Hastings Race and Poverty Law Journal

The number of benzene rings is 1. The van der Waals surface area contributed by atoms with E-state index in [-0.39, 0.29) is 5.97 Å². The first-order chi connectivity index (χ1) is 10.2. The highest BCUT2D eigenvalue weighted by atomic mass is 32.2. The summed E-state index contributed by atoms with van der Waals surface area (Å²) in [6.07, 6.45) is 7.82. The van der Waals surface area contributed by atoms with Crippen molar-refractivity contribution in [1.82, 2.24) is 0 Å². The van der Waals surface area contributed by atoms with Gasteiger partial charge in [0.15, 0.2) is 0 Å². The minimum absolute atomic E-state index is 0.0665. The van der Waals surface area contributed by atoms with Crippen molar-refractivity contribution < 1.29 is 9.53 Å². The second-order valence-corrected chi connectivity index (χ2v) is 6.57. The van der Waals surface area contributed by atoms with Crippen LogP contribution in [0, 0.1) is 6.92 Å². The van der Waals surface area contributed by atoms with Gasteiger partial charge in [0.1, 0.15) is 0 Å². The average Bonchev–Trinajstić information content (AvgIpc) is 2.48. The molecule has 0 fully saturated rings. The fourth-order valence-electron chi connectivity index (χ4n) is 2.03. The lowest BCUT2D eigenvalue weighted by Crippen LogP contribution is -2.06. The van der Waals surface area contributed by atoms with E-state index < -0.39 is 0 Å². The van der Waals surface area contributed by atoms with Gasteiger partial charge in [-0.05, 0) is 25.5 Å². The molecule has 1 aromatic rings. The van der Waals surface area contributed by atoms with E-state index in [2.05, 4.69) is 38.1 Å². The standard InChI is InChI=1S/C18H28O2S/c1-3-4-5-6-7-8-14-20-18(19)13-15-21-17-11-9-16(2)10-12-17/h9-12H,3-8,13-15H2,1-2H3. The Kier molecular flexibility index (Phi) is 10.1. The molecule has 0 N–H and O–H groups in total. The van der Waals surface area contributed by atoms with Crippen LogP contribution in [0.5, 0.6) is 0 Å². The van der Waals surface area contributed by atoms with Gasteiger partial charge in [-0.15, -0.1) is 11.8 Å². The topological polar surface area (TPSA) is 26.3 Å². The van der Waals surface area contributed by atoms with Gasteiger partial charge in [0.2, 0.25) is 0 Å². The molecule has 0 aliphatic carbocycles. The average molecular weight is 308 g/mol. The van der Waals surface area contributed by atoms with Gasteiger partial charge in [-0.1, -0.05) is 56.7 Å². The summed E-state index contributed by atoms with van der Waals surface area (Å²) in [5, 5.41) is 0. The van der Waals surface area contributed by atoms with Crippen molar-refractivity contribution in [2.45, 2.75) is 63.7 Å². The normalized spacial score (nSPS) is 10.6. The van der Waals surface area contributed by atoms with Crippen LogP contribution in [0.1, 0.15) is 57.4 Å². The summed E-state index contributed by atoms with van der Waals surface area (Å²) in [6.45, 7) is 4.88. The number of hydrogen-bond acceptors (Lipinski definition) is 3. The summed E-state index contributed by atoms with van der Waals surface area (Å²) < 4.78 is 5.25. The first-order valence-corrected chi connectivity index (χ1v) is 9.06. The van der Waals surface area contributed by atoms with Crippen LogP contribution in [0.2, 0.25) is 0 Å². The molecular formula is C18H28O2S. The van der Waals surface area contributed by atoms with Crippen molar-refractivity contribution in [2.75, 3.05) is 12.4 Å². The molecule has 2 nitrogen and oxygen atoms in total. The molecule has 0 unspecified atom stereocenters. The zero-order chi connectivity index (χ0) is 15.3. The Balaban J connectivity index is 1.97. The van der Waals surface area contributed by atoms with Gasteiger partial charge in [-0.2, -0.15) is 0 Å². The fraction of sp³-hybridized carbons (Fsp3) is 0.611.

In a time when people in the United States have been taking to the streets en masse to protest unjust socio‐legal conditions like police brutality and the draconian enforcement of immigration laws, the time is ripe to reconceptualize what it means to break the law on principle. Twenty five years ago, Harvard Law Dean Martha L. Minow conceptualized “the risks of representation” for lawyers whose clients “entertain breaking the law as one of their strategies for achieving social change.” Responding substantively to Minow’s ideas, Houston Law Professor Michael A. Olivas presented three case studies to illuminate the risks of nonrepresentation, terminated representation, and truncated representation. Taking Minow’s and Olivas’s insights seriously, this Article applies them to current socio‐legal situations in the United States, like Central American children and women seeking asylum, immigrant workers at industrial food processing plants, and social activists indicted by racially compromised grand jury systems. Delving deeply into the ethical implications of representing clients “when the state regime is the law breaker,” this Article proffers the concept of la gran lucha (the great struggle) to advance “the understanding that our pasts are not merely multicolored: rather, our diverse heritages wind through centuries of socio‐legal struggles, which transcend the current nation state.” The Article concludes by presenting a partial history of Chicana/o and other Mexican American lawyers in California and Texas in order to contextualize the efforts of lawyers, and clients, who seek to create social change today within actual lineages of and fictive genealogies of past lawyers who confronted the risks of representation.

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